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            New Self-assessment Approach by Pastoralists
Monitoring of rangeland vegetation, soil and land system condition on pastoral land has for many
years been undertaken by the Department of Agriculture and Food WA (DAFWA) for the Pastoral
Lands Board.
Since 2003 the pastoral industry has sought more responsibility for monitoring their pastoral
leases. So in 2008 DAFWA, for the Pastoral Lands Board and with industry input, researched and
identified a new ‘Pastoralist self-assessment rangeland condition monitoring’ approach.

The new approach allows lessees direct responsibility to monitor their rangelands through:
     • Monitoring of vegetation with fixed sites
     • Reporting of objective data from these sites
     • Electronic submission of data via the internet

The new approach is being refined by DAFWA over 2009-10 with the intent to commence training
for pastoralists in 2010-11, if not sooner.

                    Frequently Asked Questions (FAQ’s)
Q How many monitoring sites do I need to have on my station?

A The number of sites will be dependent on several factors including the size of the lease
  and the pastoral potential of the land systems present. It is expected that most leases
  will require no more than 30 sites. Pastoralists will be given an opportunity to attend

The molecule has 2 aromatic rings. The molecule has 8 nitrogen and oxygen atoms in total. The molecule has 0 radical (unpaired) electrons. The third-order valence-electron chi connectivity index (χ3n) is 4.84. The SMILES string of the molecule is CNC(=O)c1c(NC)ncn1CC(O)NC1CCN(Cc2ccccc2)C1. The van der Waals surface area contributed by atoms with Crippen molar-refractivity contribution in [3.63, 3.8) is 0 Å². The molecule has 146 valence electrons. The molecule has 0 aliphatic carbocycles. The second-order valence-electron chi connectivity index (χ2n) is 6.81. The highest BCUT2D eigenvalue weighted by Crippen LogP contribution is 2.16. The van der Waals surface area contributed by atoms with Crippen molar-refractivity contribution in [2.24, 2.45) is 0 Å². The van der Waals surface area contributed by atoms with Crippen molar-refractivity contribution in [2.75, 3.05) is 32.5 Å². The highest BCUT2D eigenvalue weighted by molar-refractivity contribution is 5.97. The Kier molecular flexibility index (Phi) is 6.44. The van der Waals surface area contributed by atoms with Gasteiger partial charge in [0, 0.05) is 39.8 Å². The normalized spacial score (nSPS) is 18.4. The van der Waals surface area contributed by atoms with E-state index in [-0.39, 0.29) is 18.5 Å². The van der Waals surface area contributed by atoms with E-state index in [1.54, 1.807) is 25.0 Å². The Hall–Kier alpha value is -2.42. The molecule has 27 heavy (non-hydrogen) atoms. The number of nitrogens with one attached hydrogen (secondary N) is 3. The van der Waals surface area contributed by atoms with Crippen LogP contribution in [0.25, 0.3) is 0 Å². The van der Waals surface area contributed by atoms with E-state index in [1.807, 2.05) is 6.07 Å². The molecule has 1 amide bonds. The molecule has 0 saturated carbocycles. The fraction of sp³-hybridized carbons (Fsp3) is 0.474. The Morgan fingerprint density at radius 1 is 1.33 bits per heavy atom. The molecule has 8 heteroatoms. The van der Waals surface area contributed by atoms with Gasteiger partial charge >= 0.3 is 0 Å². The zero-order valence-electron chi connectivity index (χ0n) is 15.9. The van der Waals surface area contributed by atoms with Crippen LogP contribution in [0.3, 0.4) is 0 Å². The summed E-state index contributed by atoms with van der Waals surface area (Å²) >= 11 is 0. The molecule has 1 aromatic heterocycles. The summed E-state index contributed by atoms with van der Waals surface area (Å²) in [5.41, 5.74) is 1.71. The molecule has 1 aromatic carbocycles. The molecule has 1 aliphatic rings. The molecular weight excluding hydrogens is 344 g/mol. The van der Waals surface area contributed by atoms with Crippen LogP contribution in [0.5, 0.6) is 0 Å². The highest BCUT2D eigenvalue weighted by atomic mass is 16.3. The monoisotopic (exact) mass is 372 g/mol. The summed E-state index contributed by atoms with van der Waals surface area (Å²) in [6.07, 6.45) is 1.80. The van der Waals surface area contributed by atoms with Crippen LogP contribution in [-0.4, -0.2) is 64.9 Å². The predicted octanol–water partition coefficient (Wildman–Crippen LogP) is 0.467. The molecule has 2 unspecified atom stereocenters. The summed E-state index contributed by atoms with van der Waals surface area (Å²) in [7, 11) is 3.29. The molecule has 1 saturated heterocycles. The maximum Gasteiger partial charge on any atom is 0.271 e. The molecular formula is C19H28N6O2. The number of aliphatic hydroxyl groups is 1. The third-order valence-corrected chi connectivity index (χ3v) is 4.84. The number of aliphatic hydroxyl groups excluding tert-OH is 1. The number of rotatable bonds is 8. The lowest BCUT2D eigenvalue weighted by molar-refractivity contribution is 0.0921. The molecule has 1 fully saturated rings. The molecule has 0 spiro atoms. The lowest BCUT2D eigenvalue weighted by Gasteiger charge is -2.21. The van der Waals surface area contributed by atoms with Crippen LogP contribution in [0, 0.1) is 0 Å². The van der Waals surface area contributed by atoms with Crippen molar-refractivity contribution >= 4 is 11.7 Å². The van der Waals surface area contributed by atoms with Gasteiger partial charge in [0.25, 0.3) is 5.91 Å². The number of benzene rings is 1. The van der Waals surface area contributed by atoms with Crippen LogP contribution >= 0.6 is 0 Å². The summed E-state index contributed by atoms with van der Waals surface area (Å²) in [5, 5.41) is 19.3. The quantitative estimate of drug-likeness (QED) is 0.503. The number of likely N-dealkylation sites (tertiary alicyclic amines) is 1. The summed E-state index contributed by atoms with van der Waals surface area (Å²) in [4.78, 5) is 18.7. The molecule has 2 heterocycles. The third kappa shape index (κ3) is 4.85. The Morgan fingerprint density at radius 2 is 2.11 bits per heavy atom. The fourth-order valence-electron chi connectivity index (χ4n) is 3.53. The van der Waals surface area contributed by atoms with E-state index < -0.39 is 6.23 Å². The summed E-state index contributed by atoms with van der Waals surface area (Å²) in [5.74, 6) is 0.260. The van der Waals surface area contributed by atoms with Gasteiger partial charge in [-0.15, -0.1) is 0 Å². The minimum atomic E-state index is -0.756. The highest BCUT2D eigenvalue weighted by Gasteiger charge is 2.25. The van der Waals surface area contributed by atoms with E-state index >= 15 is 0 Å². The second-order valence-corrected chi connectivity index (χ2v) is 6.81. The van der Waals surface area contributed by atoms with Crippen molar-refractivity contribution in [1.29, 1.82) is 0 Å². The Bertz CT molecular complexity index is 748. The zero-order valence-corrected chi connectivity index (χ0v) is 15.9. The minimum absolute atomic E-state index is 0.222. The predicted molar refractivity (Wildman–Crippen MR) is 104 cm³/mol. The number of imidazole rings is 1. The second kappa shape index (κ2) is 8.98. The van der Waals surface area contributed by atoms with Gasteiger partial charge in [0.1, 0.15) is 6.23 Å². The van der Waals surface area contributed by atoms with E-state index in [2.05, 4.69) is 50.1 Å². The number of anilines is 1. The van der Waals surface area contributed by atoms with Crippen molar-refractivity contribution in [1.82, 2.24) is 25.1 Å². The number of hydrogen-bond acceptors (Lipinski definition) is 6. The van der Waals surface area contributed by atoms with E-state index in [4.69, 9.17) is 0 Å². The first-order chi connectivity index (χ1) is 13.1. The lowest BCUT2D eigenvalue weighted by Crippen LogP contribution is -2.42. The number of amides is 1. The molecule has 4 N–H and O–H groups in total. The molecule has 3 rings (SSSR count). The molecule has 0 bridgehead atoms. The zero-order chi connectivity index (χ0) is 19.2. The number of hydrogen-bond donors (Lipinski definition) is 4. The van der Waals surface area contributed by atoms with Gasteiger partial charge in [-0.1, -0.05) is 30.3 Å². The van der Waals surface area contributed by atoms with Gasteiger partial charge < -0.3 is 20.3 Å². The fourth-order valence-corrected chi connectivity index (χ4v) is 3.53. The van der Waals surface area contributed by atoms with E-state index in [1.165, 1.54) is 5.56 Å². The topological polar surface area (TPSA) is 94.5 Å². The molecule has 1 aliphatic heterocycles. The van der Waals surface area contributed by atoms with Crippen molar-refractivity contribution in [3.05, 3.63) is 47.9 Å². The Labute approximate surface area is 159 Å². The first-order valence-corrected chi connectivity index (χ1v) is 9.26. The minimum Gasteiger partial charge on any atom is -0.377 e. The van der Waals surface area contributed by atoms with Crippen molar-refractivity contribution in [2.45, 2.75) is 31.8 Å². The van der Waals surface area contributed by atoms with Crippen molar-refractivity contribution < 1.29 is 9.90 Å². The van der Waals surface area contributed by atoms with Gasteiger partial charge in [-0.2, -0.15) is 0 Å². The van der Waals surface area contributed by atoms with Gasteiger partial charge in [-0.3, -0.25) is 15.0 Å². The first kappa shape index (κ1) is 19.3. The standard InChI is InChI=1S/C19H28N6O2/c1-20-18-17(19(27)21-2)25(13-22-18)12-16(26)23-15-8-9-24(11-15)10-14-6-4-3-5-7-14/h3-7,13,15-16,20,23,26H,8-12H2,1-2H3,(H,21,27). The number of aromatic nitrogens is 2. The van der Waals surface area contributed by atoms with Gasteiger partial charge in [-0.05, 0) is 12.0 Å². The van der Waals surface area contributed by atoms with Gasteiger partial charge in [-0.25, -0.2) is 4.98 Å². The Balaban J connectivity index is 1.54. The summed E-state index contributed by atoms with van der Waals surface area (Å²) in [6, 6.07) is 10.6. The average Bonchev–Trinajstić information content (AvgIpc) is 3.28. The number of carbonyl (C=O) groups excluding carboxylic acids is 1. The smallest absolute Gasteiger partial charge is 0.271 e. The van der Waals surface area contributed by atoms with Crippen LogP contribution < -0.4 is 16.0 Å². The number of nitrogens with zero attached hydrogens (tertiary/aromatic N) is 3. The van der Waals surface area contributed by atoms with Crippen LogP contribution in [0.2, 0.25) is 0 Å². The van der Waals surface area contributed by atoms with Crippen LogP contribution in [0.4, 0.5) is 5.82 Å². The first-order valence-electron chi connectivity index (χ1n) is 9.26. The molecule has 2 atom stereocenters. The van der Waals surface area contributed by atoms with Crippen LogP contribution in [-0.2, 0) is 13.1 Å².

training and will be provided guidelines on installing monitoring sites.

Q When do I need to start self assessing?

A Once established, a third of the monitoring sites will be assessed each year, with all sites
  done once over a three year period. The current timeline is that lessees will be required
  to install the monitoring sites and submit the first years information by no later than
  31 December 2011.

Q Can I use my existing Photographic Monitoring Sites (PMS)?

A Yes, provided the existing PMS sites meet the necessary site creation guidelines in terms
  of site layout, distribution, distance from water, appropriate country type and condition.
  However additional sites may be necessary to provide the required lease coverage.

Q Can I use the Western Australian Rangeland Monitoring Sites (WARMS) on my station?

A No. These sites were not established to monitor change at individual station level, rather
  to measure regional landscape trends. As such the location of WARMS are not
  necessarily beneficial to your individual station management tool needs.

Monitoring Rangeland Condition on Pastoral Leases – New Self-assessment Approach by Pastoralists 1
Q How will I use the monitoring sites to determine range condition on my station?